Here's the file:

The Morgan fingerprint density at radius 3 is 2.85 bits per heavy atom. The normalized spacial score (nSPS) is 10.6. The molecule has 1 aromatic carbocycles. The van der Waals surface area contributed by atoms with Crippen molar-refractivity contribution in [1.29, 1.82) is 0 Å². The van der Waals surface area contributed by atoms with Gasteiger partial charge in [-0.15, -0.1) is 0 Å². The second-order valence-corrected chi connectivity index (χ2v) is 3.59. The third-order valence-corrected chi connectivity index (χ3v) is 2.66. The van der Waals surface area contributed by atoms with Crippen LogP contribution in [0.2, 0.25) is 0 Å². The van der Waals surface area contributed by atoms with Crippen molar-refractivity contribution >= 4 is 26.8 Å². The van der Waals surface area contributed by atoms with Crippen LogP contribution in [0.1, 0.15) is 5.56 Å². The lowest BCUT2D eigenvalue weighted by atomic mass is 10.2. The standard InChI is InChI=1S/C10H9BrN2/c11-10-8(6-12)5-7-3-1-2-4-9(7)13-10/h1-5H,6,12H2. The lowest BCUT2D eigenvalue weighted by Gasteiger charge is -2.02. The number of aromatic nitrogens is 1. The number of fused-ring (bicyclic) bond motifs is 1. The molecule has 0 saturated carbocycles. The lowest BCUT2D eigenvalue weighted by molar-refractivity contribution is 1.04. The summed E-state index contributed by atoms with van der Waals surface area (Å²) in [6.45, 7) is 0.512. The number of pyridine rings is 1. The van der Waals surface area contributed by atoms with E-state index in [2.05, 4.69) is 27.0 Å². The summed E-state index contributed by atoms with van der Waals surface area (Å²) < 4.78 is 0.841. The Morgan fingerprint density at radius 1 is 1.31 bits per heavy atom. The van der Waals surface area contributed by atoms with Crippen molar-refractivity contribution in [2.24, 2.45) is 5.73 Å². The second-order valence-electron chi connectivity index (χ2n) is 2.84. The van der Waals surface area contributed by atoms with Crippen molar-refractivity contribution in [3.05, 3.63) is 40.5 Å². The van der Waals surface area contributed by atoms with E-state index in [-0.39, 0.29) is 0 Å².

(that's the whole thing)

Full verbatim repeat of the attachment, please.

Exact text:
The Morgan fingerprint density at radius 3 is 2.85 bits per heavy atom. The normalized spacial score (nSPS) is 10.6. The molecule has 1 aromatic carbocycles. The van der Waals surface area contributed by atoms with Crippen molar-refractivity contribution in [1.29, 1.82) is 0 Å². The van der Waals surface area contributed by atoms with Gasteiger partial charge in [-0.15, -0.1) is 0 Å². The second-order valence-corrected chi connectivity index (χ2v) is 3.59. The third-order valence-corrected chi connectivity index (χ3v) is 2.66. The van der Waals surface area contributed by atoms with Crippen LogP contribution in [0.2, 0.25) is 0 Å². The van der Waals surface area contributed by atoms with Crippen molar-refractivity contribution >= 4 is 26.8 Å². The van der Waals surface area contributed by atoms with Crippen LogP contribution in [0.1, 0.15) is 5.56 Å². The lowest BCUT2D eigenvalue weighted by atomic mass is 10.2. The standard InChI is InChI=1S/C10H9BrN2/c11-10-8(6-12)5-7-3-1-2-4-9(7)13-10/h1-5H,6,12H2. The lowest BCUT2D eigenvalue weighted by Gasteiger charge is -2.02. The number of aromatic nitrogens is 1. The number of fused-ring (bicyclic) bond motifs is 1. The molecule has 0 saturated carbocycles. The lowest BCUT2D eigenvalue weighted by molar-refractivity contribution is 1.04. The summed E-state index contributed by atoms with van der Waals surface area (Å²) in [6.45, 7) is 0.512. The number of pyridine rings is 1. The van der Waals surface area contributed by atoms with E-state index in [2.05, 4.69) is 27.0 Å². The summed E-state index contributed by atoms with van der Waals surface area (Å²) < 4.78 is 0.841. The Morgan fingerprint density at radius 1 is 1.31 bits per heavy atom. The van der Waals surface area contributed by atoms with Crippen molar-refractivity contribution in [2.24, 2.45) is 5.73 Å². The second-order valence-electron chi connectivity index (χ2n) is 2.84. The van der Waals surface area contributed by atoms with Crippen molar-refractivity contribution in [3.05, 3.63) is 40.5 Å². The van der Waals surface area contributed by atoms with E-state index in [-0.39, 0.29) is 0 Å².